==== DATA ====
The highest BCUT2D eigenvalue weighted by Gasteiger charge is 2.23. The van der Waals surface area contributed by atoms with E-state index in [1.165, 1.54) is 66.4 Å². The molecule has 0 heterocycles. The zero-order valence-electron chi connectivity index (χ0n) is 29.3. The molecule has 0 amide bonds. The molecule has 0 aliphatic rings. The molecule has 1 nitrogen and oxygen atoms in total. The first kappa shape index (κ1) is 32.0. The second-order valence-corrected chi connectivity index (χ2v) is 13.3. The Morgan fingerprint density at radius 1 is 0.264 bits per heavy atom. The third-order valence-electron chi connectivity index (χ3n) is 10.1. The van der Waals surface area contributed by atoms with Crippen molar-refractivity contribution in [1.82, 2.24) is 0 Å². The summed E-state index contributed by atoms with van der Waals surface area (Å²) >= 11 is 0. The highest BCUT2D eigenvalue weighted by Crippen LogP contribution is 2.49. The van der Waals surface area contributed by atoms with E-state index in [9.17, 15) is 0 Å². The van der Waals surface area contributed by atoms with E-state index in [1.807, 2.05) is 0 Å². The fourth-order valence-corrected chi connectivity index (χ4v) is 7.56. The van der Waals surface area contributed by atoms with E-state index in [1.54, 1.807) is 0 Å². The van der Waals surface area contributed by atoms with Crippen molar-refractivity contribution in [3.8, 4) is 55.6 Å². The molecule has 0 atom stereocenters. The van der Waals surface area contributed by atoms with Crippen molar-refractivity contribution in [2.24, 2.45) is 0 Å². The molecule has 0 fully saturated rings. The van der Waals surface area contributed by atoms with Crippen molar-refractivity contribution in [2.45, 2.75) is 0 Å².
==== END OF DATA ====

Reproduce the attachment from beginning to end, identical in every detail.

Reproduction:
The highest BCUT2D eigenvalue weighted by Gasteiger charge is 2.23. The van der Waals surface area contributed by atoms with E-state index in [1.165, 1.54) is 66.4 Å². The molecule has 0 heterocycles. The zero-order valence-electron chi connectivity index (χ0n) is 29.3. The molecule has 0 amide bonds. The molecule has 0 aliphatic rings. The molecule has 1 nitrogen and oxygen atoms in total. The first kappa shape index (κ1) is 32.0. The second-order valence-corrected chi connectivity index (χ2v) is 13.3. The Morgan fingerprint density at radius 1 is 0.264 bits per heavy atom. The third-order valence-electron chi connectivity index (χ3n) is 10.1. The van der Waals surface area contributed by atoms with Crippen molar-refractivity contribution in [1.82, 2.24) is 0 Å². The summed E-state index contributed by atoms with van der Waals surface area (Å²) >= 11 is 0. The highest BCUT2D eigenvalue weighted by Crippen LogP contribution is 2.49. The van der Waals surface area contributed by atoms with E-state index in [9.17, 15) is 0 Å². The van der Waals surface area contributed by atoms with E-state index in [1.807, 2.05) is 0 Å². The fourth-order valence-corrected chi connectivity index (χ4v) is 7.56. The van der Waals surface area contributed by atoms with E-state index in [1.54, 1.807) is 0 Å². The van der Waals surface area contributed by atoms with Crippen molar-refractivity contribution in [3.8, 4) is 55.6 Å². The molecule has 0 atom stereocenters. The van der Waals surface area contributed by atoms with Crippen molar-refractivity contribution in [2.24, 2.45) is 0 Å². The molecule has 0 fully saturated rings. The van der Waals surface area contributed by atoms with Crippen molar-refractivity contribution in [2.45, 2.75) is 0 Å².